Not sure if you have the right experience for the career you want?
Many people, including me, have a career in tech without a tech background. In fact, many EntryLevel team members have a Bachelor of Arts degree!
For example, I studied Musicology and Asian Studies. I learned skills that I regularly apply to my tech job.
Here is my story of how I broke into tech, and how you can too. Read on for my advice!
Like many parents, my mother wanted me to have a high-paying, secure job so I can live comfortably.
I couldn’t blame her - this is what the Singapore (where I’m from) education system was built on.
My mother also highly valued education, because she only had a primary school education. She worked low-paying jobs, and didn’t want me and my siblings to struggle with financial stress.
Even though I understood this, I was still rebellious. I didn’t want to follow the path that was set for me - I was more passionate about music than science.
However, I was not disciplined enough to practise for hours and hours on the piano. So I knew I didn’t want to perform music...but at the same time, I wasn’t sure what career would be right for me.
Maybe you can relate to the uncertainty of being passionate about something but also not being sure how it fits into your life.
To add to the pressure, all my friends were graduating and getting jobs right away. However, they told me they felt stuck in jobs they hated.
I didn’t want the same fate as them. I wanted the freedom to explore and learn what I am passionate about.
So you might find it ironic that I still applied for a bachelor’s degree in Business Administration at a university in Germany. I wanted my mother to have peace of mind and tried to live up to her wishes.
My plan didn’t go so well, though. I didn’t enjoy what I was learning in Business Administration. Things felt repetitive and professors did not encourage critical thinking.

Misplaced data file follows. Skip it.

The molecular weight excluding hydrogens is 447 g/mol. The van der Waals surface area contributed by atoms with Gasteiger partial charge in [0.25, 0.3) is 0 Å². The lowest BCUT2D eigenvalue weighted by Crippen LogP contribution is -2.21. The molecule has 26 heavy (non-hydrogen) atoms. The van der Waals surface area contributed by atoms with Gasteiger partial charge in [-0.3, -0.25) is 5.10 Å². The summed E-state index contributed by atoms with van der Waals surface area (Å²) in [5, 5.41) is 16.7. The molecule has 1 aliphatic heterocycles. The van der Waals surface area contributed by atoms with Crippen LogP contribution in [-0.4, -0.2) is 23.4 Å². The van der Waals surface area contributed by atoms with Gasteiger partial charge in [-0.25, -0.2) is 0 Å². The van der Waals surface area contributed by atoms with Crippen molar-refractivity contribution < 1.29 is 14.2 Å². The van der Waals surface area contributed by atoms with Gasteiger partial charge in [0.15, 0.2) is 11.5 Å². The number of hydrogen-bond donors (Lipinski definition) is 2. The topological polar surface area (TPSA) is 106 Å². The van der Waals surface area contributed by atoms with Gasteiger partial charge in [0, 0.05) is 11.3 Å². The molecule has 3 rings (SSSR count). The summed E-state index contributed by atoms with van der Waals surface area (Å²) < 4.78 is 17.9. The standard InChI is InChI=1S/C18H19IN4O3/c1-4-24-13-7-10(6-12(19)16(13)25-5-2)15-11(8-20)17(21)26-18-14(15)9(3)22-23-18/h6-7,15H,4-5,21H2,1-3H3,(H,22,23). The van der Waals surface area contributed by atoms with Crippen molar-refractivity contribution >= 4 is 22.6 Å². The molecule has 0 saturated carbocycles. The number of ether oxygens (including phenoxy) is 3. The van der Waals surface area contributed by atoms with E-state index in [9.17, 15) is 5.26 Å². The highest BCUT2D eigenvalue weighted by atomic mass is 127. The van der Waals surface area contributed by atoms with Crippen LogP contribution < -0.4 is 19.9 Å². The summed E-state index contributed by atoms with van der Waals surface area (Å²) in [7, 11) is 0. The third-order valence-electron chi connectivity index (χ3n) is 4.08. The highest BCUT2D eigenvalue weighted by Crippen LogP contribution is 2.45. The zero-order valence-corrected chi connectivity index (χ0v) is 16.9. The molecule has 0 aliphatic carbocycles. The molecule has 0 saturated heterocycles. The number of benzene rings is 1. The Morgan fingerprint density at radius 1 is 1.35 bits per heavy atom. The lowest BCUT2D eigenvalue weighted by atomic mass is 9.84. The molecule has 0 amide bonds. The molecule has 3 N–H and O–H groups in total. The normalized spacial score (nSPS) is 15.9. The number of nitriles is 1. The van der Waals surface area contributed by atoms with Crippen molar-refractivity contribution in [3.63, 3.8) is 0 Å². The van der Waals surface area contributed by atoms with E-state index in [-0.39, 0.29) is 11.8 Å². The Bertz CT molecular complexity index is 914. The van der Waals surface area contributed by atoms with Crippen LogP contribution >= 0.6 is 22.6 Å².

I decided to change majors and applied for a major in Musicology and a minor in Asian Studies.
The class size was small and the professor encouraged us to speak our minds. We were also encouraged to ask questions when we didn’t understand.
One of the music fields that I enjoyed the most was transcultural music studies. It consists of the study of multidisciplinary fields of “socio-cultural, historical, and global contexts,” which helped to complement my Asian Studies minor.
It opened up my mind to how consumer behaviour, governmental social policy, and cultural domain knowledge have affected or shaped the music culture in a particular country.
For example, one of the research topics that I came up with was “how (expressive and economic) individualism and filial piety shaped the club culture in China, Beijings’ district, Sanlitun.”
You might ask me, how is it possible that a club culture can be shaped by the notion of individualism and filial piety, as they really do not have any relationship?
Surprisingly, they do, and they play such a pivotal role in shaping the business idea and business operations for the club culture in China. This is evidently shown in how businesses shaped their operations around how their consumers think and behave.
My academic studies have definitely helped me to think critically and write better.
For example, when I am writing a report about the data I have, I do not just give the numbers. I investigate further to find out what global/local events could have impacted the drop/rise in numbers.
Likewise, when I am doing the marketing strategy, I curate a more personalised individual’s story/ branding as I have done enough research to know what my consumers think and behave.
Do you feel pressured to pick a degree of study for a high-paying job?
Do you feel like you’re not going to enjoy studying that topic?
I suggest following your gut feeling and finding what you are passionate about instead.
Ask people around you or even strangers that have also taken the path you are considering, but ended up in a tech career. You can find people on LinkedIn to reach out to, most of them are happy to give you advice based on their experience.
I don’t regret my decision to take on an arts degree, because it has helped me grow a lot as a person. My arts degree also helped develop the way I think.
The critical thinking and writing skills have helped me put out reports and work in a more effective way!
If you ever need some guidance or advice, feel free to send me an email at firstname.lastname@example.org.
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